The Condition of Addiction Today, Thanks to Prescription Drugs

Clearly, the most addictive prescription drugs that have caused the lion’s share of problems are opioid pain reliever drugs and psychotropic medications. Our nation is facing a lot of problems now, thanks to the overuse of painkillers and mind-altering psychiatric medications. To put the problem into context, we’ve included a few citations below from key, authority organizations on the drug and alcohol crisis.

The National Institute on Drug Abuse touched on how heavily exposed our young adult generation is to pharmaceutical drugs, and how harmful this is for them. They cited research indicating that young adults ages eighteen to twenty-five are the top abuser of prescription opioids, ADHD drugs, and anti-anxieties. NIDA also talked about how about two-thousand teens die every year from overdoses on such pills.

The Substance Abuse and Mental Health Services wrote about some of the key statistics on prescription drug abuse, also citing information from the National Survey on Drug Use and Health. According to their researchers, “Prescription drug misuse and abuse is the intentional or unintentional use of medication without a prescription, in a way other than prescribed, or for the experience or feeling it causes.” The SAMHSA article indicated further that about fifteen million people misuse prescription drugs on a regular basis. Furthermore, this trend only seemed to begin when pharmaceutical manufacturers increased the production of such pills by over three-hundred percent in the late-1990s and early-2000s.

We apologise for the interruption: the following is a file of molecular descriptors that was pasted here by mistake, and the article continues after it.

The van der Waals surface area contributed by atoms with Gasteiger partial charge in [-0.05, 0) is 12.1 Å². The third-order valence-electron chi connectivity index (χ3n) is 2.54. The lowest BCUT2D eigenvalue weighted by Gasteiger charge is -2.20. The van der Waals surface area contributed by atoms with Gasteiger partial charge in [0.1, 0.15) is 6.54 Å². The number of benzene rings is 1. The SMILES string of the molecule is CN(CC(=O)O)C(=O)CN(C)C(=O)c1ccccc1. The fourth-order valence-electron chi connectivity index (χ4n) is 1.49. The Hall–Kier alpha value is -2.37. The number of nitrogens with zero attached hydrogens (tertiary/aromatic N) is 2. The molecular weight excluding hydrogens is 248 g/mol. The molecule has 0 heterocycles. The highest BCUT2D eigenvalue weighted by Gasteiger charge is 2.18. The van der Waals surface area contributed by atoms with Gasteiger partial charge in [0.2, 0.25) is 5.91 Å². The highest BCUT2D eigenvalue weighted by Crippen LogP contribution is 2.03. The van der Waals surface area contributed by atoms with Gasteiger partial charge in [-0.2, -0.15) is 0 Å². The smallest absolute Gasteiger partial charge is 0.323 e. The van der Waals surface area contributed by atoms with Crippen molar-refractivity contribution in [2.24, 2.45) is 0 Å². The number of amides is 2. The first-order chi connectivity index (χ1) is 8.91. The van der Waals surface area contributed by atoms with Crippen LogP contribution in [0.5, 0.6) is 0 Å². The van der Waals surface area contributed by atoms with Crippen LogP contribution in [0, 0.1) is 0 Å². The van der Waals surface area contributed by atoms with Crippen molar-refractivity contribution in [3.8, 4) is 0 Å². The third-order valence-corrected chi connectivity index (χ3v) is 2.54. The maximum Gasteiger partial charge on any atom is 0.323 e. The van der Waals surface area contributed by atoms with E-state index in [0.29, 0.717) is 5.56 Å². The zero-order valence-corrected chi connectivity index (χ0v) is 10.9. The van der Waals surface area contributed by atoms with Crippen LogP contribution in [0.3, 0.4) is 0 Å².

The American Society of Addiction Medicine also penned a research paper on the risks that we face with certain prescription drugs. Their researchers said that “Drug overdose is the leading cause of accidental death in the U.S., with 52,404 lethal drug overdoses in 2015. Opioid addiction is driving this epidemic, with 20,101 overdose deaths related to prescription pain relievers in 2015.”

ASAM went on to discuss the ongoing dangers and risks connected to opioid prescription painkillers, pointing out some of the key math that shows the increase in prescription drug use and misuse:

“From 1999 to 2008, overdose death rates, sales and substance use disorder treatment admissions related to prescription pain relievers increased in parallel…”

From 1999 to 2008, overdose death rates, sales and substance use disorder treatment admissions related to prescription pain relievers increased in parallel. The overdose death rate in 2008 was nearly four times the 1999 rate; sales of prescription pain relievers in 2010 were four times those in 1999, and the substance use disorder treatment admission rate in 2009 was six times the 1999 rate.